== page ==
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IOWA Magazine | 12-11-2020

Iowa's Jordan Bohannon Shoots for a Basketball Season to Remember

Back from his second hip surgery, the senior marksman believes he's ready to lead the Hawkeyes to Big Ten and NCAA title runs.
Jordan Bohannon PHOTO: BRIAN RAY/UI ATHLETICS Hawkeye guard Jordan Bohannon shares his thoughts on Iowa's upcoming season and his highly anticipated return to the court.

After stomping Iowa State last season, veteran Iowa guard Jordan Bohannon (20BA) famously slipped off his Nikes, inscribed them with a Sharpie, and laid them on the Hilton Coliseum hardwood. "To ISU: Thanks for memz," he wrote.

As it turned out, Bohannon was far from done making memories as a Hawkeye. Following that December 2019 victory over the Cyclones, Bohannon made the difficult decision to shut things down after just 10 games to undergo his second hip surgery in seven months. Now, after taking a redshirt, a healed Bohannon is rebooting his senior season, and he says he's feeling as good as ever. The return of Iowa's all-time leading 3-point shooter is a key reason why the Hawkeyes are being called a Big Ten title contender and Final Four hopeful this season.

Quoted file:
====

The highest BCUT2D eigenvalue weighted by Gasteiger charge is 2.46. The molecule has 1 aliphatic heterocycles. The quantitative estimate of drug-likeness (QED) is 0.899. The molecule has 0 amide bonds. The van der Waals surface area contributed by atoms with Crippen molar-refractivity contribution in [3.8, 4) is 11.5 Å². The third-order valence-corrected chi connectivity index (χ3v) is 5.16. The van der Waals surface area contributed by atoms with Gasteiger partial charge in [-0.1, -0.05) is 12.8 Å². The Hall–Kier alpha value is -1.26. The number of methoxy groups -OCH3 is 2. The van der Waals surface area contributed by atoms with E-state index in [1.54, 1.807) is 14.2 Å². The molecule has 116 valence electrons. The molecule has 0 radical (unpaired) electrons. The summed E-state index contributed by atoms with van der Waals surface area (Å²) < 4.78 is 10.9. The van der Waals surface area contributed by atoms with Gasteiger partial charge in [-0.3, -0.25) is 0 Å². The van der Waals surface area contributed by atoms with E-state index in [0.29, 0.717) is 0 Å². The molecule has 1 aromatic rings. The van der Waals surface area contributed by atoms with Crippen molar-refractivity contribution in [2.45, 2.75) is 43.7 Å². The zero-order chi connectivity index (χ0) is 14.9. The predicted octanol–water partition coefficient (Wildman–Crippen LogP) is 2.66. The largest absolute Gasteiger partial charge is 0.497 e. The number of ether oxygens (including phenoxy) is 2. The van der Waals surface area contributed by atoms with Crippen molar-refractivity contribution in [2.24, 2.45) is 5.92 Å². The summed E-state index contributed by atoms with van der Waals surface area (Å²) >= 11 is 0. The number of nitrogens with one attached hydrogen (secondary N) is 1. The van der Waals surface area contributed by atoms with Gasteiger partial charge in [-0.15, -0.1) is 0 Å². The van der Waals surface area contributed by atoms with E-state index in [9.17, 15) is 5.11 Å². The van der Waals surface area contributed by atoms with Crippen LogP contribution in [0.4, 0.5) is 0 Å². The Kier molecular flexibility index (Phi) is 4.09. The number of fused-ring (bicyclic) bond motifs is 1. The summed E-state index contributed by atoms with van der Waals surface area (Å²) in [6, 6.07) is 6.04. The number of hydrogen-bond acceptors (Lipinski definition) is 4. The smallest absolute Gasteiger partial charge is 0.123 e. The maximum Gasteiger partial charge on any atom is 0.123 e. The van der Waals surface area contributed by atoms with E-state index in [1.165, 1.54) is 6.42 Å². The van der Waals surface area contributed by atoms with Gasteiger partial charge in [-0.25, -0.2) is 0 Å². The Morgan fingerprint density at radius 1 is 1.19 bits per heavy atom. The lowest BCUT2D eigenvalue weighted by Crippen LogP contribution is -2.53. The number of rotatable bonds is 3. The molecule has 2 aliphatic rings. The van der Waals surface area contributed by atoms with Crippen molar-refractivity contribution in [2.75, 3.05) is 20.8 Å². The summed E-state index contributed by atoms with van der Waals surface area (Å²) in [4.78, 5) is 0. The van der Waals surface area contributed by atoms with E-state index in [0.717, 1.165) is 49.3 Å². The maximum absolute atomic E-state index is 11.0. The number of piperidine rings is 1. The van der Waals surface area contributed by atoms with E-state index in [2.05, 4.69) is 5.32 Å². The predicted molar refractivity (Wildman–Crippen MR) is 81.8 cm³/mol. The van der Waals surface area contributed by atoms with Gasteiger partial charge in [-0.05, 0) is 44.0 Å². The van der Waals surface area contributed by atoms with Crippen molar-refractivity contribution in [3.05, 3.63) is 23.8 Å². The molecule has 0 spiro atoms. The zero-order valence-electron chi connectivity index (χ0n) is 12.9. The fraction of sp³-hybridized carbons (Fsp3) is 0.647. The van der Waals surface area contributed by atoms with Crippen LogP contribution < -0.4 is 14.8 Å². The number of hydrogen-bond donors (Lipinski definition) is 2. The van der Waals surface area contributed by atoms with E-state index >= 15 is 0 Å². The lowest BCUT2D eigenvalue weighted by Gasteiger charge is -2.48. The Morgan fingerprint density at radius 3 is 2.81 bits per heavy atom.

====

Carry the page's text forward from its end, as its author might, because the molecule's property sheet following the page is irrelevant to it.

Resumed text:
A Marion, Iowa, native, Jordan is the son of former Iowa quarterback Gordy Bohannon (82BBA), who helped guide Iowa to a Rose Bowl berth in 1981. He's also a brother to three former Division I basketball players: Jason and Zach played at Wisconsin, while Matt played at Northern Iowa. The youngest Bohannon, however, has forged his own basketball legacy. After breaking Jeff Horner's (06BA) school record for most career 3-pointers, he enters the year just 14 assists away from passing B.J. Armstrong (89BA) for fifth in all-time assists.

Iowa Magazine recently spoke with Iowa's sharpshooter about playing during a pandemic, his grueling rehabilitation, and his thoughts on the rights of student-athletes.

What have the past few months been like for the team, not knowing if you'd even have a season?

JB: The last four or five months have been crazy for all of us trying to get ready for a basketball season, and on top of that the stress and frustration of what the future might hold. But we got through summer workouts and have been practicing the last couple weeks getting ready for the upcoming season. We've been doing everything we can to keep staying together during this difficult time and making sure we're ready for when the first game hits.

We were waiting on a plan from the NCAA and Big Ten to announce the start date, and they finally did. We just kept working, and we knew the day would come when they could figure out something for us to play. We continued to stay ready.

How challenging was rehab after your latest surgery?

JB: It sucked, to be honest with you, to go through it a second time. The first time was difficult in its own right, but the second time I had to be on the sidelines and not travel with the team for most games so I could rehab and get my body right. It was mentally draining to not be out there on the court with my guys and compete. But I always knew God had different plans for everyone, and I figured I'd have to stay the path and continue to stay positive every day. That's what I did, and now I'm 100 percent for the first time in a long time. I'm happy I decided to have the hip surgery and get myself ready for one final go-round.